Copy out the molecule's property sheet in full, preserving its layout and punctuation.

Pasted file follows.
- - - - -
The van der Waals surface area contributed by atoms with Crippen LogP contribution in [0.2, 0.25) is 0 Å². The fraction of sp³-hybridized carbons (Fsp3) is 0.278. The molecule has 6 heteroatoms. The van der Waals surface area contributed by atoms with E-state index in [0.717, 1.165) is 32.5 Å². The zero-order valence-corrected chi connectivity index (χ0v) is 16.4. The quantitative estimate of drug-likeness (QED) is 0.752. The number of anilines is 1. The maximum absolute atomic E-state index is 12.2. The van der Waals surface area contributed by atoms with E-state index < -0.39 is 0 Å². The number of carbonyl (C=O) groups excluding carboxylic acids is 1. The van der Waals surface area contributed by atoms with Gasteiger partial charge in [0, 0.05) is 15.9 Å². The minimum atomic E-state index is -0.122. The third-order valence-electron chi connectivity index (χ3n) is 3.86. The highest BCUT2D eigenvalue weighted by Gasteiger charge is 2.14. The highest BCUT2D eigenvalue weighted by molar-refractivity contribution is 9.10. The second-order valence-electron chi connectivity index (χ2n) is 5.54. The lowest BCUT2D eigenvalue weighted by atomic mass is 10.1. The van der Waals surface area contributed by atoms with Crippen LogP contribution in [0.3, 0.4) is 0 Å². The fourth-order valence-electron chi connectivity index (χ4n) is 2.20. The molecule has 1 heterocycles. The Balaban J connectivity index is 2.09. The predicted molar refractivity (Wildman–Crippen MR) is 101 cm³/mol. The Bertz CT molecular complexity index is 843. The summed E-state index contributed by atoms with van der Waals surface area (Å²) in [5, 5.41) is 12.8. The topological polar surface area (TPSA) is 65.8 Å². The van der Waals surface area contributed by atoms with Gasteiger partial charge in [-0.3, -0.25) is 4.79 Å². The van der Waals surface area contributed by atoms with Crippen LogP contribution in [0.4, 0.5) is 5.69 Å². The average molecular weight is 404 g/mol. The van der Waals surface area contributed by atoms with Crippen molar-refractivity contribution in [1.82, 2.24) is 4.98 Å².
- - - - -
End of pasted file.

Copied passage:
The van der Waals surface area contributed by atoms with Crippen LogP contribution in [0.2, 0.25) is 0 Å². The fraction of sp³-hybridized carbons (Fsp3) is 0.278. The molecule has 6 heteroatoms. The van der Waals surface area contributed by atoms with E-state index in [0.717, 1.165) is 32.5 Å². The zero-order valence-corrected chi connectivity index (χ0v) is 16.4. The quantitative estimate of drug-likeness (QED) is 0.752. The number of anilines is 1. The maximum absolute atomic E-state index is 12.2. The van der Waals surface area contributed by atoms with E-state index < -0.39 is 0 Å². The number of carbonyl (C=O) groups excluding carboxylic acids is 1. The van der Waals surface area contributed by atoms with Gasteiger partial charge in [0, 0.05) is 15.9 Å². The minimum atomic E-state index is -0.122. The third-order valence-electron chi connectivity index (χ3n) is 3.86. The highest BCUT2D eigenvalue weighted by Gasteiger charge is 2.14. The highest BCUT2D eigenvalue weighted by molar-refractivity contribution is 9.10. The second-order valence-electron chi connectivity index (χ2n) is 5.54. The lowest BCUT2D eigenvalue weighted by atomic mass is 10.1. The van der Waals surface area contributed by atoms with Crippen LogP contribution in [0.3, 0.4) is 0 Å². The fourth-order valence-electron chi connectivity index (χ4n) is 2.20. The molecule has 1 heterocycles. The Balaban J connectivity index is 2.09. The predicted molar refractivity (Wildman–Crippen MR) is 101 cm³/mol. The Bertz CT molecular complexity index is 843. The summed E-state index contributed by atoms with van der Waals surface area (Å²) in [5, 5.41) is 12.8. The topological polar surface area (TPSA) is 65.8 Å². The van der Waals surface area contributed by atoms with Gasteiger partial charge in [-0.3, -0.25) is 4.79 Å². The van der Waals surface area contributed by atoms with Crippen LogP contribution in [0.4, 0.5) is 5.69 Å². The average molecular weight is 404 g/mol. The van der Waals surface area contributed by atoms with Crippen molar-refractivity contribution in [1.82, 2.24) is 4.98 Å².